The Bible doesn’t say how Jesus woke up. I feel it’s pretty safe to assume that He jerked right up, drool on His pillow, dazed yet startled. But knowing how cool Jesus is, it also wouldn’t surprise me if He just rolled over and opened one bleary eye to look at the disciples. Whether he gasped or groaned as He woke up, one thing is for certain: Jesus wasn’t too happy to be woken.
I believe there are two reasons that Jesus was a bit upset. Number one, he was woken from a much-needed sleep. This may seem silly or even trivial to you, but I firmly believe it’s important. Jesus and His group were constantly on the move. It’s not like they owned a piece of real estate where they stayed every night or even every few weeks. From my understanding, it’s hard to get a decent amount of sleep in such a lifestyle. On top of that, they weren’t exactly staying in five-star hotels everywhere they went. So here Jesus was taking advantage of an opportunity to rest, and it was ruined for Him.
Second, Jesus was legitimately upset with the disciples’ obvious lack of faith. Before the gang shoved off, Jesus was telling parables, one of which was the parable of the mustard seed. His words on the subject were, “It is the smallest of all seeds, but it becomes the largest of all garden plants; it grows long branches, and birds can make nests in its shade” (Mark 4:31-32, NLT). He had literally just told them about having faith, and here they were running and shouting for their lives. Why didn’t they listen? Why didn’t they believe Him or believe in Him?
So Jesus says three words to the wind and the waves. “Silence! Be Still!” (Mark 4:39, NLT). And everything stopped. It was calm and quiet. I’m sure it felt almost like there hadn’t been a storm in the first place.
“Then [Jesus] asked them, ‘Why are you afraid? Do you still have no faith?’” (Mark 4:40, NLT).
How do you even respond to that? There is no response other than fear and amazement, which is exactly what filled the disciples in that moment. They began wondering who this man who had control over legitimately everything – including the elements – really was.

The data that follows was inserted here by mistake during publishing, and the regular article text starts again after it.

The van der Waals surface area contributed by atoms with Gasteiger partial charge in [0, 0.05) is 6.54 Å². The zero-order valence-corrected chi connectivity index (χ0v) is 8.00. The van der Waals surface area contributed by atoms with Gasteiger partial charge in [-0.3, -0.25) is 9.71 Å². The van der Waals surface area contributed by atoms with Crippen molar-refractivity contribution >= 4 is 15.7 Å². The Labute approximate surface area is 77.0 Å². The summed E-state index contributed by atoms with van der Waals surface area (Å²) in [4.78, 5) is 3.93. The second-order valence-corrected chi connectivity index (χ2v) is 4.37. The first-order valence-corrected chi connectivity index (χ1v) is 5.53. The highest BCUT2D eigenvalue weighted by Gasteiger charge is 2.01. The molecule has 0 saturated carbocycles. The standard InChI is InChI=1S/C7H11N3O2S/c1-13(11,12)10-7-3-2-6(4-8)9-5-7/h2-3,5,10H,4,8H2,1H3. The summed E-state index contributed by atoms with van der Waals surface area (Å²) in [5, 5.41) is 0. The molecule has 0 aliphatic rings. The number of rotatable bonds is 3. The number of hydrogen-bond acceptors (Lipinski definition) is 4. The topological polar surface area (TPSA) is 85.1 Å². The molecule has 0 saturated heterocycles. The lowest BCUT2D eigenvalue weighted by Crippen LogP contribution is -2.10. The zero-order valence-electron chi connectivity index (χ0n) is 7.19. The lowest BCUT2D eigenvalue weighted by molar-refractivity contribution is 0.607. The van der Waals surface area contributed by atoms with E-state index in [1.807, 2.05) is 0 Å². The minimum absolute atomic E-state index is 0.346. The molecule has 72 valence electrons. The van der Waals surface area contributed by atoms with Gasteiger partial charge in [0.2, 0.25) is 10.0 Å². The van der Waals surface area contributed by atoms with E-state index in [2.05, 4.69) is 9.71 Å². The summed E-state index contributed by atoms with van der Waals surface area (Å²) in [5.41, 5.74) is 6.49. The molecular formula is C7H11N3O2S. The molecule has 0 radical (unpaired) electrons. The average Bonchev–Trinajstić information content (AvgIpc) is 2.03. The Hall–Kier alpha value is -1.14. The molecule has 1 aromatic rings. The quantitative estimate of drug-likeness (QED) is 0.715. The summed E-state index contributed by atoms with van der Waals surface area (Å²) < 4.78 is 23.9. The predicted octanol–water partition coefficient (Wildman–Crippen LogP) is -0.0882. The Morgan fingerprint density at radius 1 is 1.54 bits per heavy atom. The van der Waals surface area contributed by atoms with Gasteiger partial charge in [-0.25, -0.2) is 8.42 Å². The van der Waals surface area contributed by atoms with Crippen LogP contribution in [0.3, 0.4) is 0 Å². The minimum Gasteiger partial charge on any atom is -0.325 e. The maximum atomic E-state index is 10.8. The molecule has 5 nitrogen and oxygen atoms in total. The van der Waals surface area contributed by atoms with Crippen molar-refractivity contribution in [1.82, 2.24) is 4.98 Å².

What else could scare you after seeing an act like that? Absolutely nothing. You realize that there is nothing God can’t handle or overrule.
That is the fear of the Lord: being afraid to do anything apart from Him and His protection.
You better believe that if I’d been on that boat, thrashing around in the storm and in danger of dying, I’d never leave Jesus’ side. Wherever He went, you’d see me right there beside me. Not only because He could help me out of whatever trouble I was in, but also because He could keep me from ever getting into those awful situations. He provided the disciples with not just protection, but calmness. Jesus could’ve just put them in a little bubble and let the storm rage around them. What a scene that would’ve been. Instead, He calmed everything because that is exactly what they needed to see to fully believe in Him.
But haven’t I been on that boat? Yes, if I look closely, I’m familiar with the tattered sails and water pooling on the deck. Haven’t I been in situations that were going to drag me all the way down if I hadn’t called on Jesus and had Him get me out of them? Hasn’t He saved my life in the most spectacular ways? Hasn’t He given me a sense of peace and comfort when I needed it most?
Hasn’t He done that for all of us?
The Chatterbox loves to play on our fears and lives to talk about them. The only way to defeat the Chatterbox is if we fear nothing but God. There is no “What if?” scenario that can trump God. There is no scenario scarier than being mid-storm without Him.
By Carrie Prevette